PRESIDENT GROVER CLEVELAND - CIVIL APPOINTMENT SIGNED 03/05/1894 CO-SIGNED BY: RICHARD OLNEY - HFSID 27694
Sale Price $1,020.00
GROVER CLEVELAND and RICHARD OLNEY
The two-term United States President and his Attorney General signed this document that appointed Anson Taylor as a Federal Judge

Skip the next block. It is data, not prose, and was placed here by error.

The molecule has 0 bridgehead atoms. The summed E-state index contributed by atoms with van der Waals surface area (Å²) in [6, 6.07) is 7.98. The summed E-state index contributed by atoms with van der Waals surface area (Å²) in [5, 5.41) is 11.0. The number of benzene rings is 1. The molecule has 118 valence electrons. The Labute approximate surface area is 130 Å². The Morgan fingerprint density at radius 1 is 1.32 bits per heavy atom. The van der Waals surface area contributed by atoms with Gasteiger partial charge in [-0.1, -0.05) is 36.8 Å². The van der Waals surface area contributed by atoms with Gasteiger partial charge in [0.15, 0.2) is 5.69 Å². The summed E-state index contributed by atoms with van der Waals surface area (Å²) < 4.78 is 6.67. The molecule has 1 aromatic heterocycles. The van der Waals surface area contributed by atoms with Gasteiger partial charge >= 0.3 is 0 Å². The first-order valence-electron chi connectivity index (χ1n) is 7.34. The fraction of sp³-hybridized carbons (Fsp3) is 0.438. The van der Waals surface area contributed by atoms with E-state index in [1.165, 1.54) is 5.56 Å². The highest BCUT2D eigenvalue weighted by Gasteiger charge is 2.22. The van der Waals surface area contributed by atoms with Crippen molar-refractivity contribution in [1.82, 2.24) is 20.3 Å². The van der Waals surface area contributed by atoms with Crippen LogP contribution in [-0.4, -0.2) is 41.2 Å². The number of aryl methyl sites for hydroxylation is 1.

Civil Appointment Signed: "Grover Cleveland" as 24th U.S. President, and "Richard Olney" as Attorney General. One page. 18x13½. Washington, District of Columbia. Dated March 5, 1894. Appointment of Anson S. Taylor as "a Justice of the Peace in the County of Washington, in the District of Columbia, and assign you to the City of Washington to execute the duties of said Office…" Two months after he signed this appointment, Olney called on federal troops to deal with the workers involved in the Pullman Strike.Richard Olney (1835-1917) was a United States politician who began his political career in the Massachusetts House of Representatives, where he served one term from 1874 to 1876. In 1893, he was appointed the United States Attorney General. In this position, he developed a pro-business reputation due to his rejection of labor strikes as a legitimate means of protest. After Secretary of State Walter Q. Gresham passed away in 1895, President Cleveland elevated Olney to the position. He formulated the Olney Interpretation of the Monroe Doctrine, which maintained the U.S. right to intervene in international disputes in the Western Hemisphere. He also converted diplomatic posts in foreign nations into embassies, thus making them permanent fixtures rather than temporary ones. These two actions have greatly elevated the United States in international politics over the years.Grover Cleveland (1837-1908) served as the 22nd and 24th President of the United States. He was a leader of the Bourbon Democrats, a faction of the Democratic Party that was pro-business. Before he was elected to the Oval Office from 1885-1889 and 1893-1897, he served as the Mayor of Buffalo, New York (1882) and New York State Governor (1883-1885). His handling of the Pullman Strike in 1894 drew criticism from labor unions across the country. Fine orange seal affixed at lower left. Uniformly lightly tanned, mounted to conservator's paper which protects a 5-inch horizontal tear starting at left blank edge and touches three words (all intact), slightly rippled in parts. Otherwise, fine condition.
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